London is the world’s capital for acid attacks, and it reached this impressive feat within five years when, out of the blue, this hitherto unheard-of form of assault in the West exploded onto the scene, primarily in London’s East District. You know, the area with the most thriving diversity where whites are around 17% of the population and are fleeing the crime-ridden neighborhoods in droves?
But those closer to the issue say that the police and politicians are missing the underlying cause of the issue — young men in London’s pockets of poverty have a lack of opportunity and little to do. And austerity hasn’t helped.
Are we supposed to feel sorry for grown men who have ‘little to do’ and as a result turn to a life of petty crime? As a kid, when I whined about having nothing to do, my mother handed me some Windex and a mop and told me to wash the floors and windows. I was never bored again. I even enjoyed cleaning after a while. Maybe mandatory community service for jobless men would keep them from the urge of spraying random passersby with sulfuric acid? Just a guess.
Jermaine Lawlor, a former criminal from East London who claims to have committed his first mugging at the age of nine, recently made the rounds on UK media, saying that the Conservative government was to blame for acid attacks since they cut welfare and after-school programs for at-risk teens.
“It’s the same thing that needs to be done to reduce knife crime, gun crime, prostitution — it’s that policies and legislation need to be people-centered. By being people-centered, they need to understand the complexities and the multiple factors that prevent communities … from excelling.”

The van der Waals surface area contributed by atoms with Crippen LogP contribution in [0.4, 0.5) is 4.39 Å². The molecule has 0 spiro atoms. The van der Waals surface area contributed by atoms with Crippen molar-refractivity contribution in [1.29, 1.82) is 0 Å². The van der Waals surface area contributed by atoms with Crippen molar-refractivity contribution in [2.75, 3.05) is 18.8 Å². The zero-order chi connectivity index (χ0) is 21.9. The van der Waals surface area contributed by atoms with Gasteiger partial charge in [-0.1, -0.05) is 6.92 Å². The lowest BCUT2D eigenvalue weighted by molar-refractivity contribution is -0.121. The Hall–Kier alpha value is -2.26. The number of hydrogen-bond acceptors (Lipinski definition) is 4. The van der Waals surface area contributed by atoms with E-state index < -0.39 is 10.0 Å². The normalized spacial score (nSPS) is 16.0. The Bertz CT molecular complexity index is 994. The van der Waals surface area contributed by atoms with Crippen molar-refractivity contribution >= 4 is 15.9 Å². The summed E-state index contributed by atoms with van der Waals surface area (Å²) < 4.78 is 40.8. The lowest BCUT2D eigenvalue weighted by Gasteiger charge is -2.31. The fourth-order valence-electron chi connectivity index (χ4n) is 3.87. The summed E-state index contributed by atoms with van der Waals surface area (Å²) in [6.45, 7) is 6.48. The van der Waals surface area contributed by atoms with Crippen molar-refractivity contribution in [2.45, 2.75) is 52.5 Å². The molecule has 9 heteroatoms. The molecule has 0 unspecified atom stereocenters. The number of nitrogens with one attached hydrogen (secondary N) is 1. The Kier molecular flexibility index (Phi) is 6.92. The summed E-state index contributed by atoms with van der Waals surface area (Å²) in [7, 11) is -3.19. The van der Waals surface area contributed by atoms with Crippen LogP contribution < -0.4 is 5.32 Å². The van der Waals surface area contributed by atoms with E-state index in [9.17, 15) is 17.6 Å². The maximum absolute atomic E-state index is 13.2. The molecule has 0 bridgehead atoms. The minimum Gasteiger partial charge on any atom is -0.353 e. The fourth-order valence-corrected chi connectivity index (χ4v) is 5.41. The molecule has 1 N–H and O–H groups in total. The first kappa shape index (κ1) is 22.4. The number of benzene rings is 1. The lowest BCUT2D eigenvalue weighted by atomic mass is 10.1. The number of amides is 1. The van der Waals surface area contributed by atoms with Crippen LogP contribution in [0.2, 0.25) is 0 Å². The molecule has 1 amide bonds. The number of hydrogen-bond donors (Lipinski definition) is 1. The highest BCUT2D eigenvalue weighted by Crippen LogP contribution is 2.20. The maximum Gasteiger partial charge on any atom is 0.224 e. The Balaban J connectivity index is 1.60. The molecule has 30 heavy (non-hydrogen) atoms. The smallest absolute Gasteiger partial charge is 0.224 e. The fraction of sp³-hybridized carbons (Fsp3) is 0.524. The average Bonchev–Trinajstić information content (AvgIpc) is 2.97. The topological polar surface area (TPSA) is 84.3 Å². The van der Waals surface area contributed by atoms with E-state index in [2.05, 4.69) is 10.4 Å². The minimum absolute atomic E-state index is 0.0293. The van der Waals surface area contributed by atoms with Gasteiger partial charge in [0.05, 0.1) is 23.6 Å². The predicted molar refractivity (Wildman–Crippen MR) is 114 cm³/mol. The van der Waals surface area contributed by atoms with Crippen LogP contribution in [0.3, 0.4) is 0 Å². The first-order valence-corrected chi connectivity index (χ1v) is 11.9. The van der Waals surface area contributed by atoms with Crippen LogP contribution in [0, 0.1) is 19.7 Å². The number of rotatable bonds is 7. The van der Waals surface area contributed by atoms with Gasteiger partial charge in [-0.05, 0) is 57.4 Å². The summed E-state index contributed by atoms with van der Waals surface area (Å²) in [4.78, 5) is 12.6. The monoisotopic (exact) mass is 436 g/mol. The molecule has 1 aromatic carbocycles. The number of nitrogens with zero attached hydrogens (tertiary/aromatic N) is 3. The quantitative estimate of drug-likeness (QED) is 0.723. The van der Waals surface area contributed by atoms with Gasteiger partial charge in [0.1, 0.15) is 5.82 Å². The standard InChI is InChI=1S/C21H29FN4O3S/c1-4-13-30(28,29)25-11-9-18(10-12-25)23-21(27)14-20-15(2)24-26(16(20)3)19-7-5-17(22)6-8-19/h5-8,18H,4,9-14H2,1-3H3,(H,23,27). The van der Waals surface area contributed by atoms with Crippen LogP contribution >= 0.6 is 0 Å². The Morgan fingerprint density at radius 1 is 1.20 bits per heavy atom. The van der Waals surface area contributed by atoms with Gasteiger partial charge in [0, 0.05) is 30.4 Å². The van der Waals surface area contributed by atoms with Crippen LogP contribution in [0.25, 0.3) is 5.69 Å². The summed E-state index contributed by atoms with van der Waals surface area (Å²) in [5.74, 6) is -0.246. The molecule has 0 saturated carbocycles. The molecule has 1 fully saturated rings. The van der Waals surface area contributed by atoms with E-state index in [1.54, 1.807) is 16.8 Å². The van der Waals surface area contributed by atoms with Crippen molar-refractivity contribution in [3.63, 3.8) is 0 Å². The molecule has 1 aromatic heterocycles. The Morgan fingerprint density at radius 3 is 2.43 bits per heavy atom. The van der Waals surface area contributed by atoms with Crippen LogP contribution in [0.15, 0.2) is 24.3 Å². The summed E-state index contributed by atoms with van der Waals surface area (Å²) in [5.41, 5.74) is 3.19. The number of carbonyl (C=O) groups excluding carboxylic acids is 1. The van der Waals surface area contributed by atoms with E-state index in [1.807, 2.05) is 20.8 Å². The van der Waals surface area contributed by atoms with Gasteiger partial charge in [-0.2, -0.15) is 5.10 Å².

People-centered policies — there’s a nice euphemism for more gibs.
Still, the UK Government preferred to go a different route in solving the issue. Instead of throwing money at criminals to keep them off the streets, or forcing them into communal work programs, or even deporting the most vibrant offenders, they chose their favorite and most well-known solution: banning things. From Richard Spencer to Donald Trump, we know how much the UK likes banning things.
And so, with acid attacks doubling in the past three years and with 45 incidents this April alone, Home Secretary Amber Rudd announced the ban at the Conservative Party Conference in Manchester on October 3rd.
Acid attacks are absolutely revolting. You have all seen the pictures of victims that never fully recover. Endless surgeries. Lives ruined. So today, I am also announcing a new offence to prevent the sale of acids to under 18s. Furthermore, given its use in the production of so-called ‘mother of Satan’ homemade explosives, I also announce my intention to drastically limit the public sale of sulphuric acid.
This is how we will help make our communities safer as crime changes.
Her speech is worth going through, and can be read in entirety here, because it mentions not only the ban on acid, but the establishment of a chilling new “Commission on Countering Extremism”.
Violent and non-violent extremism in all its forms – Anti-Semitism, neo-Nazism, Islamophobia, intolerance of women’s rights – these, and others, cannot be permitted to fester. Our values are far, far better than this. And we owe it to ourselves to root this hatred out wherever it emerges.
She goes on to urge Facebook, Google, and Twitter develop new technologies that can monitor and delete harmful content in order to “protect the public,” and announced plans to set lengthy jail terms (up to 15 years!) to people merely viewing content online which the government deems offensive.
My advice: get out of the UK, and especially Londonistan, while you still have possession of your assault butter knife and access to Pepe memes.